Drop in homicide reflects fewer guns in hands of youth, says expert

October 31, 2000

The marked drop in homicide rates in Texas and across the country is tied dramatically to fewer guns in the hands of young people, according to a paper being presented at a convention of the Institute for Operations Research and the Management Sciences (INFORMS®) in San Antonio's Henry B. Gonzalez Convention Center on Monday, Nov. 6. The paper, Factors in the US Homicide Drop, is by Alfred Blumstein, the J. Erik Jonsson University Professor of Urban Systems and Operations Research at the Heinz School of Public Policy and Management at Carnegie Mellon University. Prof. Blumstein is past president of INFORMS and current director of the National Consortium on Violence Research.

Prof Blumstein is co-editor of the book, "The Crime Drop in America," which is to be published this fall by Cambridge University Press. Prof. Blumstein's paper attributes the decline in homicide since the early 1990's in large part to changes in drug markets, police response to gun carrying by young males, the economic expansion, and efforts to decrease general access to guns.

The decline in homicide in the general population since the early 1990's is most pronounced in the two age groups whose homicide rates rose sharply from the mid-1980's to the early 1990's: juveniles (age 12 - 17) and young adults (18-24).

"It is clear that the post-1993 decline in homicides was associated with a major reduction in the use of handguns in homicides, especially by young people," he explains.

Contagion of Gun Violence

The late 80s and early 90s saw an epidemic of handgun violence, much of it tied to the crack cocaine surge in large cities and drug dealers hiring young people to sell drugs.

Prof. Blumstein refers to the public health contagion model in explaining the diffusion of guns in this group. Young drug sellers had to carry guns for self-protection, he says, and other young people, networked with the teenagers selling drugs, began to obtain and carry guns also, and that diffusion process transformed the usually benign teenage fights into lethal encounters.

"The growth in homicides by young people, which accounted for all the growth in homicides in the post-1985 period, was accounted for entirely by the growth in homicides committed with handguns, " says Prof. Blumstein. Handgun homicide among young adults increased over 100% from 1985 to 1994 and the use of handguns by those under 18 increased more than 300%. During the same period, murders involving rifles and other weapons remained largely unchanged.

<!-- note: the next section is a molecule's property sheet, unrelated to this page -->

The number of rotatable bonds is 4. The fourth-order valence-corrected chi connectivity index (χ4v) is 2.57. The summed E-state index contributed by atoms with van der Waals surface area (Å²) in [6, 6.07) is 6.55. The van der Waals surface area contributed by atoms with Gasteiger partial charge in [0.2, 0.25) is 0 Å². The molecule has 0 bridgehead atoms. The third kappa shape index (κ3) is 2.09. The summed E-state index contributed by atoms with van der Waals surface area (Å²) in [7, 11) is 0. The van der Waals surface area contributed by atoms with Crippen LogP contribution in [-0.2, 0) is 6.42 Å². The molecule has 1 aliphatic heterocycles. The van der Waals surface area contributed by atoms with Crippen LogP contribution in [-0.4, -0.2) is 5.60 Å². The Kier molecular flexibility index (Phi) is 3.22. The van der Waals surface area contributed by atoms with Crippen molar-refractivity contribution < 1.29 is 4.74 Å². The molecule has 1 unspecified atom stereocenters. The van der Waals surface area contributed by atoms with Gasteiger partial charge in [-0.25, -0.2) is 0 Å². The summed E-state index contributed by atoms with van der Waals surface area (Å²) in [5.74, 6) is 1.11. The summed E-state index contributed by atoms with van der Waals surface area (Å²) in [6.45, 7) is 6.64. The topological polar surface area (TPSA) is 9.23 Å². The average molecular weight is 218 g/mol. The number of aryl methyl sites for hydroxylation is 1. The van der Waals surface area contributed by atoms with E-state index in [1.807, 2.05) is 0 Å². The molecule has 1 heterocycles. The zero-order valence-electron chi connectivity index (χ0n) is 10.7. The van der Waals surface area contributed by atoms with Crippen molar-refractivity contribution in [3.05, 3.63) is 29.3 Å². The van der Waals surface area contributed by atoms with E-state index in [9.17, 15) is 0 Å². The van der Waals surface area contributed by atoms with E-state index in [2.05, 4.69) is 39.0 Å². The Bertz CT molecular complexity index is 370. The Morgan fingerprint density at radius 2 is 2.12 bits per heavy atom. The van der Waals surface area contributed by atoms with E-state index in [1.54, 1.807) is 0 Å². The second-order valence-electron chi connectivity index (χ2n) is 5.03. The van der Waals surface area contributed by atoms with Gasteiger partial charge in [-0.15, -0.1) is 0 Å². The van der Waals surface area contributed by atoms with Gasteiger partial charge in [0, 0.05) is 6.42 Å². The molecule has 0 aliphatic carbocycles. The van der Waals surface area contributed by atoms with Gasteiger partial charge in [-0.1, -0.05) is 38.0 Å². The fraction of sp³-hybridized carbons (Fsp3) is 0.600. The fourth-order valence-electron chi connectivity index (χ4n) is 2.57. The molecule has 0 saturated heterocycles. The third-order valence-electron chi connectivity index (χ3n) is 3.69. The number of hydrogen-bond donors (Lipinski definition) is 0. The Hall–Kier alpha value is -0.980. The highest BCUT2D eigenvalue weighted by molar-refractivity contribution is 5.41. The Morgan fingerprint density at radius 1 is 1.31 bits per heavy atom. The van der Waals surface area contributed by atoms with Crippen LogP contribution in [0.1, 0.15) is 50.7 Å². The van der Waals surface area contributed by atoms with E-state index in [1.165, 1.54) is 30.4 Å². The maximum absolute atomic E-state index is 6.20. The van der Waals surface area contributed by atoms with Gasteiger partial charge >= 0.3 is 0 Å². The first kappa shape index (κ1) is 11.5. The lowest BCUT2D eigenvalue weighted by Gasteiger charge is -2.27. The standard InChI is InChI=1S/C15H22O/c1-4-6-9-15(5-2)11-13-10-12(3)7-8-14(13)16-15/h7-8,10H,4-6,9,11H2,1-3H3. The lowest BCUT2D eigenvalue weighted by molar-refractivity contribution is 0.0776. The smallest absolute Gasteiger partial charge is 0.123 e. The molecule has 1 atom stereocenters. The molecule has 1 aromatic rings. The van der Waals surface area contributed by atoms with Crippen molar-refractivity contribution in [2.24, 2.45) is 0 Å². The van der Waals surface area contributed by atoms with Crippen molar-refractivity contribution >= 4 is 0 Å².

Turnaround in 90s

The decline in new users of crack cocaine and the subsequent change in crack markets and the increase of jobs produced by the robust economy during the 1990s contributed to the subsequent reduction of homicides in this age group.

So did government responses to the proliferation of guns. Police in major cities introduced more aggressive tactics that led to the seizure of guns and reduction of gun-related deaths. These included aggressive stop-and-frisk methods in New York City, offers of bounties to informants about illegal guns in Charleston, South Carolina, and a Boston gang program that is credited with eliminating youth gun homicide in that city for well over a year.

These police programs attempted not only to confiscate weapons but also to deter the brandishing of weapons, which contributed to the diffusion of guns among young people. General efforts to limit the opportunity for high-risk individuals to purchase handguns, exemplified by the Brady Bill, also contributed to the reduction in gun-related violence, says Prof. Blumstein. A decline in weapons offenses and arrests for both young adults and juveniles began in 1994, the first year the Brady Bill was in effect. The Brady Bill required a waiting period for the purchase of handguns from licensed dealers, thereby discouraging buying by felons. That effect was still limited, however, because of the many unregulated secondary markets through which a determined illegal purchaser could get a gun.

The ATF also increased its effort to trace guns and made this information available to local jurisdictions. Of all illegal gun trafficking investigations conducted by the ATF, approximately 40% involved youths.

"Efforts to intervene in illegal firearm trafficking, especially when combined with aggressive confiscation efforts, can have an important effect on juvenile and youth violence," says Prof. Blumstein.
The theme of the INFORMS convention is "Integrating Theory and Application 2000." The convention will include sessions on topics applied to numerous fields, including commuter transit, e-commerce, health care, information technology, energy, transportation, marketing, telecommunications, and sports. More than 1,500 papers are scheduled to be delivered. The General Chair of the convention is Dr. Way Kuo, Texas A&M University. Additional information about the conference is at http://www.informs.org/Conf/SanAntonio2000/ and http://www.informs.org/Press.

The Institute for Operations Research and the Management Sciences (INFORMS®) is an international scientific society with 10,000 members, including Nobel Prize laureates, dedicated to applying scientific methods to help improve decision-making, management, and operations. Members of INFORMS work in business, government, and academia. They are represented in fields as diverse as airlines, health care, law enforcement, the military, the stock market, and telecommunications. The INFORMS website is at http://www.informs.org.

Institute for Operations Research and the Management Sciences

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